Environmental Education: The Importance to Teach About Recycling
In the year of 2018, the average contamination rate of communities and businesses is 25%, which is a fairly high number, and should be alarming. Stated in Josh Ocampo’s article (2018), 25% means that around 1 in 4 items placed in the recycle bin isn’t actually recycled, and this does more harm than good. Well intentioned people can throw a non-recyclable item into the recycle bin, which can contaminate the whole bin. Improper recycling hurts more than just the planet, and it is done on a regular basis. Improper recycling can damage machines, as well as waste fuel, money, and time for the recycling business. Materials that could have been used end up going in the landfill, and recycling companies struggle to recover the cost of contamination. People aren’t informed well enough of how to properly recycle, which is why recycling should be taught at a young age in school, therefore reducing recycling contamination.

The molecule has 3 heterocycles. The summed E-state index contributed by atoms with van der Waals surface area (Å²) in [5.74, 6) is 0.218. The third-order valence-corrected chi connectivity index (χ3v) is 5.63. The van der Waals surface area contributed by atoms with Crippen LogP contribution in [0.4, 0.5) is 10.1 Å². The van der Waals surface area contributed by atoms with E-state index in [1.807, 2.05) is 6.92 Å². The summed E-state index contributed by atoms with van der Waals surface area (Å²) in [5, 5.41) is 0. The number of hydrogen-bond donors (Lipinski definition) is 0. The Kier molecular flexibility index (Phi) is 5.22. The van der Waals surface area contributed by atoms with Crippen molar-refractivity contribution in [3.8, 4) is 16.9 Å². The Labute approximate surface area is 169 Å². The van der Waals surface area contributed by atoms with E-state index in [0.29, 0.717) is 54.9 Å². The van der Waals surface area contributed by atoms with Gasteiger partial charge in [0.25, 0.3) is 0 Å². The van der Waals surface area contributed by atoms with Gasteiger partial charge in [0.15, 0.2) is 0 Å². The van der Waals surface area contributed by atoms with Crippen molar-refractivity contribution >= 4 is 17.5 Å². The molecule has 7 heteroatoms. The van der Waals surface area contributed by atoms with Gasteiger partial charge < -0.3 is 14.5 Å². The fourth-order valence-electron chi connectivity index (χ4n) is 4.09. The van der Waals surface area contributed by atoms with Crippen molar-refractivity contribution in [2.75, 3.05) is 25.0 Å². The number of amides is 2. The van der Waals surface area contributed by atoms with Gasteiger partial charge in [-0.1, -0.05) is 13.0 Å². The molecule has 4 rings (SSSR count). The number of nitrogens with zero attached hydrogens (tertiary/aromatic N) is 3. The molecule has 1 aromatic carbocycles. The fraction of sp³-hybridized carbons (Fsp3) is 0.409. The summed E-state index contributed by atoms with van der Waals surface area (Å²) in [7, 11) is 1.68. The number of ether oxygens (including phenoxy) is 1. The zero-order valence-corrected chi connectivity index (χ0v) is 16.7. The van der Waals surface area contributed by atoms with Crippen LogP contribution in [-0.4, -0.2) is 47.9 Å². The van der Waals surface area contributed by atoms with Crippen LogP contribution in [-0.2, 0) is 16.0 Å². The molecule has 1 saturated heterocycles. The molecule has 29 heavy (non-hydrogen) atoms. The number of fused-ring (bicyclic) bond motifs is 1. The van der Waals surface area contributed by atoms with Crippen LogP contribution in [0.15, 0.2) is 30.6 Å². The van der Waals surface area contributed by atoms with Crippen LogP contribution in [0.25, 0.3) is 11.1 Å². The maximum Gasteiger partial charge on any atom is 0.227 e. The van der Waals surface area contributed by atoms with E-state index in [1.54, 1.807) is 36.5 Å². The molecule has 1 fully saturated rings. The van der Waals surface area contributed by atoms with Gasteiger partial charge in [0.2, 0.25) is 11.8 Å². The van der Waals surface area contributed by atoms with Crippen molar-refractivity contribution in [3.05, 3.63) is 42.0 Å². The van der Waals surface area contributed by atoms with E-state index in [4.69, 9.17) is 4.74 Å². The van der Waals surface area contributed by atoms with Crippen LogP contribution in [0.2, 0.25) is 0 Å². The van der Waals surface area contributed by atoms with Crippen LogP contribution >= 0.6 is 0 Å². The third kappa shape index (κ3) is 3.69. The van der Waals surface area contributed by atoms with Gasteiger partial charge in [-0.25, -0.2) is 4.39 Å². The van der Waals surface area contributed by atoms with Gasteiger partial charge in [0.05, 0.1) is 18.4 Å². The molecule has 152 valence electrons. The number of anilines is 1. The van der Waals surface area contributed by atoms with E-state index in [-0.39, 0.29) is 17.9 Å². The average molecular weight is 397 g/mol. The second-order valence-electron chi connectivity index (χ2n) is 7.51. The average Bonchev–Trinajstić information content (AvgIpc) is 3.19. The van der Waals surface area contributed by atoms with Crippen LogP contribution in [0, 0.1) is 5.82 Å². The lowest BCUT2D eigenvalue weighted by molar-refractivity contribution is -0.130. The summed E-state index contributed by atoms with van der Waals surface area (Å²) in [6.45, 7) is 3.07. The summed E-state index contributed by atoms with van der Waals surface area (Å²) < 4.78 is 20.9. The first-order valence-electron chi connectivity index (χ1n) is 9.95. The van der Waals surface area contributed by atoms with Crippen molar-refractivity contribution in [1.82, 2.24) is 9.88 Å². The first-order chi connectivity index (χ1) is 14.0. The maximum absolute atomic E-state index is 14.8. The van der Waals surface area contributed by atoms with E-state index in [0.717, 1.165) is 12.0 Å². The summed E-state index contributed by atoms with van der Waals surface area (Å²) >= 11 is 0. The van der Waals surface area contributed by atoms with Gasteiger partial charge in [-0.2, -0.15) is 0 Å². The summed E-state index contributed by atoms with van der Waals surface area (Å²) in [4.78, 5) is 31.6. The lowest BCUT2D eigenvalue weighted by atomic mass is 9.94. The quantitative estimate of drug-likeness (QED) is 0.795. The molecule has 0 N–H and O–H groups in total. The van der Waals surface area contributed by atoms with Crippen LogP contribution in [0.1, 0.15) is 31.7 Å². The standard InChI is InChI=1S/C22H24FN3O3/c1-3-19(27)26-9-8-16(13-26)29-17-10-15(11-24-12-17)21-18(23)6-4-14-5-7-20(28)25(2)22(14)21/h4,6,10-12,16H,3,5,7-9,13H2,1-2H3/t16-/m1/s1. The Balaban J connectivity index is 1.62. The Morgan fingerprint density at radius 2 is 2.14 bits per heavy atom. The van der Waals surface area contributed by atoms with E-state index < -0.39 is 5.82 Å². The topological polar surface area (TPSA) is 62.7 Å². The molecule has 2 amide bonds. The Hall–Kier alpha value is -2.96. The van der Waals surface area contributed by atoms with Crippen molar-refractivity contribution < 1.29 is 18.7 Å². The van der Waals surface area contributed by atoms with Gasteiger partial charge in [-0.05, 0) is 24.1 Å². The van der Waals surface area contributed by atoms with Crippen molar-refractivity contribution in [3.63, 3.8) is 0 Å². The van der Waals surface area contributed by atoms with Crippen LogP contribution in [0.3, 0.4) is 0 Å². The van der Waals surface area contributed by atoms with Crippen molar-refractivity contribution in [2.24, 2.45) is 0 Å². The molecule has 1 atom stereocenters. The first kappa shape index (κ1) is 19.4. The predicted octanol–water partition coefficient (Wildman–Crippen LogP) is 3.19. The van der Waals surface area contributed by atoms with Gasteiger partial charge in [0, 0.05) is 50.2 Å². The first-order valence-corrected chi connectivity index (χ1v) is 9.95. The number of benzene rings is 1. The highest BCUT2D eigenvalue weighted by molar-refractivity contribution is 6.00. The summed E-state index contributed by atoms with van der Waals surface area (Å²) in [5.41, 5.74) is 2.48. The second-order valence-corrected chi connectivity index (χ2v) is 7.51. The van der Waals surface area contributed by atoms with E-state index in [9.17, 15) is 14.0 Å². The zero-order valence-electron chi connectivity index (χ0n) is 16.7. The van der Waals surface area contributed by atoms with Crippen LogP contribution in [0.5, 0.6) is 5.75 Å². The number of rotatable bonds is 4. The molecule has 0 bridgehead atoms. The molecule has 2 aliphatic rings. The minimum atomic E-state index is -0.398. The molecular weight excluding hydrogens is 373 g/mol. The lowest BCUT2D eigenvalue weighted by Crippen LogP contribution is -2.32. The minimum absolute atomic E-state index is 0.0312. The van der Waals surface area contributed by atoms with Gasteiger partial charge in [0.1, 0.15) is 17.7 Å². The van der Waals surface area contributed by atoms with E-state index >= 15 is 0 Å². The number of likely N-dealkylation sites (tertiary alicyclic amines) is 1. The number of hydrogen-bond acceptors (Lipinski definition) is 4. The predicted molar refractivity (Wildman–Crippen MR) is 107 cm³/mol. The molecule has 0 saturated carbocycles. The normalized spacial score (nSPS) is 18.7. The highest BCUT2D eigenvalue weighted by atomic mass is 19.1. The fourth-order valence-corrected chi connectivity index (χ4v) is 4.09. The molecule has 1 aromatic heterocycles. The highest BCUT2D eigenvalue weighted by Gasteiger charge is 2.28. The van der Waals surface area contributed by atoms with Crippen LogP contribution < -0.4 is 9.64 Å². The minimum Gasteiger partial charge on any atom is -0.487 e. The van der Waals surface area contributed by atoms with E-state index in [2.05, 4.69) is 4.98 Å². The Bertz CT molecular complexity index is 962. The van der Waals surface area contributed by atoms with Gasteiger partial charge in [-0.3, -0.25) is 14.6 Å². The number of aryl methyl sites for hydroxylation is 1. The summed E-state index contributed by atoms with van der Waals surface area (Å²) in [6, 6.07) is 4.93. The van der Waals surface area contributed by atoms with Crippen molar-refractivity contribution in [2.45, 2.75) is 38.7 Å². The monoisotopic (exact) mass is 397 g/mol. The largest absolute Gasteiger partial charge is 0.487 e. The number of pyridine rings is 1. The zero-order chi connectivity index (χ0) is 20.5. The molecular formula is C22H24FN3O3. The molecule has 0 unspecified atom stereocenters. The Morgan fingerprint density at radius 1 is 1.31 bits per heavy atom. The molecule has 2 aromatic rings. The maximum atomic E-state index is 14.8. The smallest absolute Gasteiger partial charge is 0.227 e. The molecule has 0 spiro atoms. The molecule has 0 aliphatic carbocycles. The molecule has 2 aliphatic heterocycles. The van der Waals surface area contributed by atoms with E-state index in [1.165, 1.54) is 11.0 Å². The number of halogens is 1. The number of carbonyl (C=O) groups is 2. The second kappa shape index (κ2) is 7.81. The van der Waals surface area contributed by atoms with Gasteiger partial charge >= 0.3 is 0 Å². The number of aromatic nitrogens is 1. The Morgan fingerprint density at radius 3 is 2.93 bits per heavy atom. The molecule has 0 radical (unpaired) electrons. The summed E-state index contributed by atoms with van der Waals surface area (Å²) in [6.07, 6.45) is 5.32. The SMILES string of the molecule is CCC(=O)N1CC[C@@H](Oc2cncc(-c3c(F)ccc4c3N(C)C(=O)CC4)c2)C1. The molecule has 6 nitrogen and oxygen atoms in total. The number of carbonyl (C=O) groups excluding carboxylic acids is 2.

Plastic bags are one of the worst recycling contaminations of all time. According to Mitch Hedlund (2018) who is a founder and executive director of Recycle Across America, one facility with $17 million dollar equipment suffered from similar issues with improper recycling. “Every 25 minutes almost on the clock, their equipment breaks down because of plastic bags or plastic films get stuck,” Many people are not aware of the fact that putting plastic film and plastic bags in the recycle bin isn’t proper recycling. There are separate companies that have to recycle plastic bags/film as it breaks the machines and gets clogged, which in turn leads to the employees having to take it out of the machine by hand and it’s super dangerous. It’s not that plastic bags can’t be recycled; it’s only a matter that they require different machinery than curbside recycling. Some facilities don’t even bother with the bags and end up taking them to the landfill, which wastes gas.